Patron pass program: the foundation
EDITOR’S NOTE: This is the third in a series profiling The Summit Foundation, which is celebrating its 20th anniversary of charitable giving. The series runs Tuesdays and Sundays.SUMMIT COUNTY – The financial backbone of The Summit Foundation’s fundraising efforts always has been the patron pass program. What once started as a ski pass to Breckenridge Ski Resort has blossomed with the help of Summit County’s ski companies and nets about $250,000 annually for the foundation. The package of a ski pass and other benefits generates 33 percent of the organization’s annual campaign revenues, which make up 50 percent of the overall budget.
It is a hefty contribution to the foundation’s annual campaign drive. This year, the 20-year-old organization aims to raise $1.8 million. The foundation has awarded $5.88 million to more than 150 organizations since its inception in 1984. “The ski area participation is tremendously important,” said Deb Edwards, the foundation’s executive director. “The gift of skiing privileges at each of the resorts is a unique benefit provided to donors of the foundation.”Transferable season ski passes are donated to the patron pass program annually by all four of Summit’s ski areas, plus Intrawest-owned Winter Park and Vail Resorts-owned Vail Mountain and Beaver Creek. The participation creates a seven- or five-mountain ski pass in the form of a medallion.The foundation sells up to 300 ski pass packages a year. Last year, the packages sold for $3,000 for the five-mountain pass and $4,000 for the seven-mountain pass.
Besides winter chairlift access, benefits include unlimited access to the Alpine Slide in Breckenridge, season passes at area cross country centers, summer chair lift rides, a limited number of golf rounds at area courses, recreation center access and discounts at many local businesses for equipment rentals and activities. “The addition of year-round benefits to our pass program was inspired by donors,” Edwards said. “They appreciated the winter privileges and wondered if there were summer benefits as well.” The patron pass program is the cornerstone of The Summit Foundation, but its annual fundraising events create quite a social scene in the community. One favorite is the Rubber Duck Race.When The Summit Foundation held its first Rubber Duck Race, 500 little yellow ducks were rented for the event. Today, the organization owns 15,000 of its own rubber ducks, which “swim” just once a year down the Blue River in Breckenridge during Labor Day Weekend in one of the community’s most popular events.The rubber ducks are launched on Maggie Pond, then float down the river to the finish line at the Riverwalk Center, where adopted duck “owners” with the fastest ducks receive prizes.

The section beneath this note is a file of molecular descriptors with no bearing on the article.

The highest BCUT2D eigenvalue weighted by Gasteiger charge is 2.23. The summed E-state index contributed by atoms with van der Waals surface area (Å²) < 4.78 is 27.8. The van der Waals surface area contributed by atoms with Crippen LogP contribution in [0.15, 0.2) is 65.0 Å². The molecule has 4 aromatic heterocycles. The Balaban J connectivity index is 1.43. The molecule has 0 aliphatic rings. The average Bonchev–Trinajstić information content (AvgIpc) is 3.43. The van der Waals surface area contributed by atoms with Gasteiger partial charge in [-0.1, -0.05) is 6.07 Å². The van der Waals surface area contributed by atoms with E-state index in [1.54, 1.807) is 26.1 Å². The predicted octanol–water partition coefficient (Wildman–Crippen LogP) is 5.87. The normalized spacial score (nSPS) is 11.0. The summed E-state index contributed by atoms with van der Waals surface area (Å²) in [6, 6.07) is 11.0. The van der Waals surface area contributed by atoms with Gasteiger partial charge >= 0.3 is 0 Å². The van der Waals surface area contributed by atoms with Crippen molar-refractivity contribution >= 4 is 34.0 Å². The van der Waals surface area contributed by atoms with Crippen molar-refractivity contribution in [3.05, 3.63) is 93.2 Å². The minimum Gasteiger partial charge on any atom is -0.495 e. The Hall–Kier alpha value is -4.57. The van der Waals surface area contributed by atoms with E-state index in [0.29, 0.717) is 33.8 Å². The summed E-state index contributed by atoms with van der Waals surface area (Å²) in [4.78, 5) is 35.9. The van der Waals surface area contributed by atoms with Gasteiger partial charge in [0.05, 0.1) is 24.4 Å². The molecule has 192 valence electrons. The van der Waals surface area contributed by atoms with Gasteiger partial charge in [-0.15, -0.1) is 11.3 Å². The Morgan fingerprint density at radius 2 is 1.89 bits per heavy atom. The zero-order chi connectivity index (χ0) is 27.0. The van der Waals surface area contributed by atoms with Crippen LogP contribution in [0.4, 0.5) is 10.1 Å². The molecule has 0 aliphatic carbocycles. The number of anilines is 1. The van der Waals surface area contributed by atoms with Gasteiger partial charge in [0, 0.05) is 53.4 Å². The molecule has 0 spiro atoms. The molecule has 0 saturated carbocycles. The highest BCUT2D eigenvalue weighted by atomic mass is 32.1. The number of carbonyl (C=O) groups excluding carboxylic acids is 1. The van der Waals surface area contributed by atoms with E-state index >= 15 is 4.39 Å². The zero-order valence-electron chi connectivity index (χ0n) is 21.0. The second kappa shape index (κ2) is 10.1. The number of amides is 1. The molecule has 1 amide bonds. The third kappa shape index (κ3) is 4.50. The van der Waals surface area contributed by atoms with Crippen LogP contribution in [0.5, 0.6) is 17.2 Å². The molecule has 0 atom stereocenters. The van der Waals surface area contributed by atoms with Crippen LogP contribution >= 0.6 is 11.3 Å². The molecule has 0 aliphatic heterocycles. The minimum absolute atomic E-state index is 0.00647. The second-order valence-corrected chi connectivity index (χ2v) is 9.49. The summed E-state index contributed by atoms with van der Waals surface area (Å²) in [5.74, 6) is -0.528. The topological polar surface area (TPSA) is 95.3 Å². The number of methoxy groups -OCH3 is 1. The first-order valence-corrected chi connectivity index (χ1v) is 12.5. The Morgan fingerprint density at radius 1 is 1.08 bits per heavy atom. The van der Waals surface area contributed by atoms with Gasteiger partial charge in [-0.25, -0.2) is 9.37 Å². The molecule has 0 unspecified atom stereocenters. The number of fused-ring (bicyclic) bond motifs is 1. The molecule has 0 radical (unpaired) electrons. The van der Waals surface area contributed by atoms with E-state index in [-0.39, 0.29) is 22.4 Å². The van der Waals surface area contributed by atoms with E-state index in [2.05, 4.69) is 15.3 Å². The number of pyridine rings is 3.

The Rubber Duck Race and several other annual events raise 25 percent of the foundation’s revenue.Now in its seventh year, The Summit Foundation Hockey Classic takes place each April. The “Rivalry of the Resorts” features a spirited hockey game between the Intrawest Canucks and Vail Resorts Americans at the Steven C. West Ice Rink in Breckenridge. “It’s fun to get the two resorts together on the ice,” said Åsa Armstrong, special events and business development director for the foundation. “And there’s no staging at all in our games. Part of the fun is not knowing (who will win).”Added in 2000, the annual “Battle of the Badges” pits Summit County firefighters and police officers against each other in a friendly hockey game. This year, the police won for the first time.The Great West Peter Forsberg Celebrity Golf Tournament, a golf event in partnership with the NFL Alumni Association, is scheduled for June 17-20 at the Breckenridge Golf Club and The Raven Golf Club at Three Peaks.
The tournament raised nearly $100,000 for the foundation last summer.Set for the last weekend in July at River Run in Keystone, the Mountain Art Gathering showcases 12 of America’s fine artists. A Friday night gala adds to the weekend’s festivities. A portion of the total artist sales from the weekend event is contributed to the foundation, and additional revenues are generated at the gala dinner, where donated art items from each artist are auctioned for sale. Last year, sales and event proceeds totaled $60,000.A hoe down was added this year on July 2 to celebrate the foundation’s 20th anniversary. The event, held at Sharon Magness’ and Ernie Blake’s Triple Creek Ranch north of Silverthorne, is sold out. Kim Marquis can be reached at (970) 668-3998, ext. 249, or at email@example.com.
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